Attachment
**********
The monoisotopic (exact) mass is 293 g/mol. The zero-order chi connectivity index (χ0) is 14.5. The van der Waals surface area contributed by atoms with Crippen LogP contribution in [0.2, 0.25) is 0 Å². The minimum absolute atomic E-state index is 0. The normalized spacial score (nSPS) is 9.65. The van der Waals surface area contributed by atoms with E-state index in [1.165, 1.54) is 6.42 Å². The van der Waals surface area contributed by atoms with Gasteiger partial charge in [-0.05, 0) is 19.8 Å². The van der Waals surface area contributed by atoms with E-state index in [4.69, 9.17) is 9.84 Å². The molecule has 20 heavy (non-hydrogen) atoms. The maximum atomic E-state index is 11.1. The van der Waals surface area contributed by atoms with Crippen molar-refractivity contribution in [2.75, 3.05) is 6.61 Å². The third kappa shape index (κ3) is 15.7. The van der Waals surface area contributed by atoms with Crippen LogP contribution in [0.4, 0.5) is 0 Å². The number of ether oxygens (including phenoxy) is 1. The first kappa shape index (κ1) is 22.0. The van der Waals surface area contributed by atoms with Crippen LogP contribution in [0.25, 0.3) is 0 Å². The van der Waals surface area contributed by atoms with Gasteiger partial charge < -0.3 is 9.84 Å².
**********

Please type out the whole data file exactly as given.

The monoisotopic (exact) mass is 293 g/mol. The zero-order chi connectivity index (χ0) is 14.5. The van der Waals surface area contributed by atoms with Crippen LogP contribution in [0.2, 0.25) is 0 Å². The minimum absolute atomic E-state index is 0. The normalized spacial score (nSPS) is 9.65. The van der Waals surface area contributed by atoms with E-state index in [1.165, 1.54) is 6.42 Å². The van der Waals surface area contributed by atoms with Gasteiger partial charge in [-0.05, 0) is 19.8 Å². The van der Waals surface area contributed by atoms with E-state index in [4.69, 9.17) is 9.84 Å². The molecule has 20 heavy (non-hydrogen) atoms. The maximum atomic E-state index is 11.1. The van der Waals surface area contributed by atoms with Crippen molar-refractivity contribution in [2.75, 3.05) is 6.61 Å². The third kappa shape index (κ3) is 15.7. The van der Waals surface area contributed by atoms with Crippen LogP contribution in [0.4, 0.5) is 0 Å². The number of ether oxygens (including phenoxy) is 1. The first kappa shape index (κ1) is 22.0. The van der Waals surface area contributed by atoms with Crippen LogP contribution in [0.25, 0.3) is 0 Å². The van der Waals surface area contributed by atoms with Gasteiger partial charge < -0.3 is 9.84 Å².